At the same time, you also have a North Star in your head, as to this is where I'm going. And that helps you build the right kind of features. So if you don't do this, and if you don't have a point of view, you are always going to be looking at what your competitor is doing, and trying to match up as much as possible. And you are always going to be behind by at least a quarter or so.
But on the contrary, when you have a viewpoint, just to give you an example, right? So we call ourselves a Meeting Lifecycle Assistant, which means we don't look at it purely from the Sales perspective, we look at it horizontally.
And that means we realize that a meeting has three different phases, that is, before, during and after. And then you realize that, okay, once this happens, where are the different places that people need help?
So to give you an example of a feature that we built very differently compared to our competitors is that most of the people in this space have transcription, and that is about it, right? So there is a transcription. And then there is the other side of automation, about analytics.
But the real problem, when you look at what an AE or a Customer Success person goes through during the call, is that I'm having this conversation with you. And then I also have to take notes on the side. There are going to be these awkward pauses. And then still, while I'm doing this, I'm going to miss a few points during this conversation. I'm not going to be 100% there. And then on top of these things, I'm going to have back-to-back calls then, which means that these notes remain somewhere. And the last thing that these people hate to do is go to the CRM and update things manually. And even when you update, sometimes the notes are not going to be perfect, right?
For example, when I go back and look at a CRM update that says, we lost this deal because the customer found this to be too pricey, that doesn't tell us anything. It doesn't tell you whether they didn't see value in the product, what actually happened, what was the context? Nothing.
Now, when the product, once we realized that this is a problem, then, okay, we thought let's automate these low-value tasks for which the person is not paid for. You know, let's automate and take these notes for them, and automatically update it to the CRM.
And the moment you have this point of view, you are going to start thinking about features like this. Then it is going to translate into the way you communicate, because your stories come from that point of view. And the moment you have that, people are going to recognize you for that.
So what happens is even if you like, cover your hands on the brand, and just do a similar blind test, the way you would do for a Coke or a Pepsi, you do it the same way for this content. You read four lines and you realize that, okay, this point of view sounds very close to what Avoma would say. That means you've reached where you are, because people understand this to be your voice. And that is what I mean by having a point of view, naming it and claiming it, because this is the way you think, and it has to be distinctly you.
Declan (strategicabm) - Love it. I love it. I think you should write a book about this, yeah? I think I can see a book coming to compete with Sangram and those other great guys out there. I can see the title on the Amazon website already.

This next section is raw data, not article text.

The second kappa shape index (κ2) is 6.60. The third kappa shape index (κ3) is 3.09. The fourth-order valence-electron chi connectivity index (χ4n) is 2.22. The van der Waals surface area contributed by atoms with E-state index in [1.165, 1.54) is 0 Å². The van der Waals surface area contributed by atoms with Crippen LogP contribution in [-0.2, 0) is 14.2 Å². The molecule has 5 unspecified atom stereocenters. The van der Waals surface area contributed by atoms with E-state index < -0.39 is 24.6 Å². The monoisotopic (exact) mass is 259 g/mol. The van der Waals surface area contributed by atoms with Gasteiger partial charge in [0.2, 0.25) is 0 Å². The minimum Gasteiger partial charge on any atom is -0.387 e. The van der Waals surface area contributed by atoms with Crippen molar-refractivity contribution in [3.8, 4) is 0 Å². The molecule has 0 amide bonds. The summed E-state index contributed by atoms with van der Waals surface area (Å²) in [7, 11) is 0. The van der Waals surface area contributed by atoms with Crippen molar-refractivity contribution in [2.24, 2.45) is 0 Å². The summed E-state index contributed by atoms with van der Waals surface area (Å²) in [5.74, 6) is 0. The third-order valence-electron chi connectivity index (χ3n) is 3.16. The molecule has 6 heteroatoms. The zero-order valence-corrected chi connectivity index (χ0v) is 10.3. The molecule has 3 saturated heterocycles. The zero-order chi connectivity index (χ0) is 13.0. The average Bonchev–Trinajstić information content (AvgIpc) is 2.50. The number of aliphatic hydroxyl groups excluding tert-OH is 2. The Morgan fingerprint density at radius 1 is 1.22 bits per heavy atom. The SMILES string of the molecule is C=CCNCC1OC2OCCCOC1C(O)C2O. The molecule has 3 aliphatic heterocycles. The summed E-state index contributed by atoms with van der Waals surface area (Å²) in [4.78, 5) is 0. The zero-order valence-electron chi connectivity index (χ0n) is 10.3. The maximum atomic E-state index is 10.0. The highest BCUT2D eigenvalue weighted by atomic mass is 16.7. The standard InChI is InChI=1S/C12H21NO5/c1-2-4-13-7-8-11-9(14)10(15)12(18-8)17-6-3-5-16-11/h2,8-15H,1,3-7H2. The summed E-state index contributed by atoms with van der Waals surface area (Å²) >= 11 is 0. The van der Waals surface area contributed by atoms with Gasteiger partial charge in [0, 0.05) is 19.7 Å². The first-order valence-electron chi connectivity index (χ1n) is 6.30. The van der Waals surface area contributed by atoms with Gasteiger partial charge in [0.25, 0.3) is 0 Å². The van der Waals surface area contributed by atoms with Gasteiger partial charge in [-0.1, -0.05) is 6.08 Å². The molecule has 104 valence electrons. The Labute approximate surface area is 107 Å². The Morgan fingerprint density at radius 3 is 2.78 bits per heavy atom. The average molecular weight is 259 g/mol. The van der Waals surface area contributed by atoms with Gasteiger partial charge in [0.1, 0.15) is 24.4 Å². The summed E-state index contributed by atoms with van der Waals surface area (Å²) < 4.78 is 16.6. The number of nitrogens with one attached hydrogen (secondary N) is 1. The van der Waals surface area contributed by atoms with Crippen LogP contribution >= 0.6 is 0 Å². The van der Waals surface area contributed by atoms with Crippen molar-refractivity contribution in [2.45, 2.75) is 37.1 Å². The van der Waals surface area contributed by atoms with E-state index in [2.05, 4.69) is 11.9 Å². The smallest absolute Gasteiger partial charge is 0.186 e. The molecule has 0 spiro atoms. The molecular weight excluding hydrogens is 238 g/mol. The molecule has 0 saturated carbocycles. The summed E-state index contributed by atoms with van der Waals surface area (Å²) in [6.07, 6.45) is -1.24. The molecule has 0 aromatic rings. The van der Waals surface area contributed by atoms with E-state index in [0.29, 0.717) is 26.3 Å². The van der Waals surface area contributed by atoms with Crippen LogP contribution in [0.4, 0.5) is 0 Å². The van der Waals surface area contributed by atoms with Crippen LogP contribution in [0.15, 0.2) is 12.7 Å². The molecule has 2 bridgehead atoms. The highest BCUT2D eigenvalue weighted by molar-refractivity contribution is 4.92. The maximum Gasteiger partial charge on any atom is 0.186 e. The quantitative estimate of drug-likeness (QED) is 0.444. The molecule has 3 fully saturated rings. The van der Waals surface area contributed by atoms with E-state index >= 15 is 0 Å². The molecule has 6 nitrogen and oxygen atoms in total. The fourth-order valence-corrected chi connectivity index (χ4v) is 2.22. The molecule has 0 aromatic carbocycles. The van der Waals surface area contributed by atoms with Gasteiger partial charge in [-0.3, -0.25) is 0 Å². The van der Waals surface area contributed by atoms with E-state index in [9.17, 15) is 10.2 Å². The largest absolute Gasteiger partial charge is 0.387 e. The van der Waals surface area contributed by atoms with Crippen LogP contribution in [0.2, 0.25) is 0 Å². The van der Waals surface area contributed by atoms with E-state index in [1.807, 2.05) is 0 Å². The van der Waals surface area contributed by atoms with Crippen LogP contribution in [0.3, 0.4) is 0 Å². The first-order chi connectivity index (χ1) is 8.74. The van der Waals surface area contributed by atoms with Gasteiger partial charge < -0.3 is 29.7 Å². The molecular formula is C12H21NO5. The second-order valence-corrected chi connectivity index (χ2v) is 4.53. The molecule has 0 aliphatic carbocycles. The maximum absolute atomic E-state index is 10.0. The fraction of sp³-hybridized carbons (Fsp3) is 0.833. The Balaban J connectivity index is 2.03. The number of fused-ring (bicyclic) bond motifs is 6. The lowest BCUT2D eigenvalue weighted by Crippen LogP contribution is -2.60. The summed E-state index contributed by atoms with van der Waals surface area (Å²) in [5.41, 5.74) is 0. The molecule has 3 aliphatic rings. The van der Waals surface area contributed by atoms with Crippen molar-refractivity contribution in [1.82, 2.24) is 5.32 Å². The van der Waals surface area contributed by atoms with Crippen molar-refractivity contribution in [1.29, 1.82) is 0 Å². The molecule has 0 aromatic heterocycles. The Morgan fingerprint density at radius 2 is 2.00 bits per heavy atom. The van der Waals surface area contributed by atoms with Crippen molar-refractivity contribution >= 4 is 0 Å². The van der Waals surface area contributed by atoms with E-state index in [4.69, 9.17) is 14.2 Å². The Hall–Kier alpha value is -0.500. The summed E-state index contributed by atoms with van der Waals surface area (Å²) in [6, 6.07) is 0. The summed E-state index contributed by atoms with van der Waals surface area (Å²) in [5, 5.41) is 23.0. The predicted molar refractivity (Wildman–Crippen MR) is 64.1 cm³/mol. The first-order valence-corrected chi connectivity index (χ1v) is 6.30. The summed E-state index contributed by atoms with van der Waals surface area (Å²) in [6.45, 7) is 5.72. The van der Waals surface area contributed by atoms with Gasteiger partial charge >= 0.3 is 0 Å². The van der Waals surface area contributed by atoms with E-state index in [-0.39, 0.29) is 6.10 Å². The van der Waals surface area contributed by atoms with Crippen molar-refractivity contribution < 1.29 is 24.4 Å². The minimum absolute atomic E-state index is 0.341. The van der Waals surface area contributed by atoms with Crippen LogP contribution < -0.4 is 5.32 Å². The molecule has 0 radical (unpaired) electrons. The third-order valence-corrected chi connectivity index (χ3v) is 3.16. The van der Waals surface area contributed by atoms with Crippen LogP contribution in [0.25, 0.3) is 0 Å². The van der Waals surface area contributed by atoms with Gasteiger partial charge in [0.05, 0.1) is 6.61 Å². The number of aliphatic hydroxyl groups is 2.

So, obviously this podcast is called "Let's talk ABM." So let's talk a little bit of ABM. When we spoke, obviously previously, I mentioned at the beginning of the recording that you said before, when we talked about ABM, you said that you weren't 'there yet' with ABM. What does "there" look like?
Yaag (Avoma) - Right. So when I said that, what I meant by it is it also ties back to the story that I told you where I said right now, largely we have been so far being driven by inbound, and we have not gone outbound, right?
So the reason why is that when you have a lot of inbound coming in, you don't have the control on the deal size. On the contrary, when you go outbound, you can make sure that you target accounts of a particular kind, it could be in terms of revenue, it could be in terms of number of people, or it could be looking at a specific team, whatever your criteria is, right? So that is what I meant.
And it is also about the priorities at that moment. So we were a small team at that point, which means we were getting ourselves spread too thin, across too many things, that one person was doing across different functions. And to do ABM, it is important for us to have a clear execution path.
I don't mean that, for ABM, you need a lot of tools. This is something that I very strongly believe in, because a lot of people, when they think of ABM, they think about it from a tool-first perspective. It could be for somebody, ABM could mean that doing a set of programmatic ads for somebody else. It could mean marketing automation, so on and so forth.
For me, what it means is, fundamentally, it starts with understanding your set of accounts that you want to go after, and have a clear reason as to why they are a good fit that you should go after. So it could be even a simple pilot of 10 accounts to start with. And then you can have a plan saying that, okay, these are the 10 accounts that I want to go after, because of XYZ reason. It could be that it's your sweet spot, because you've done well in that industry, or that kind of a company size, or specific set of people in that company, so on and so forth.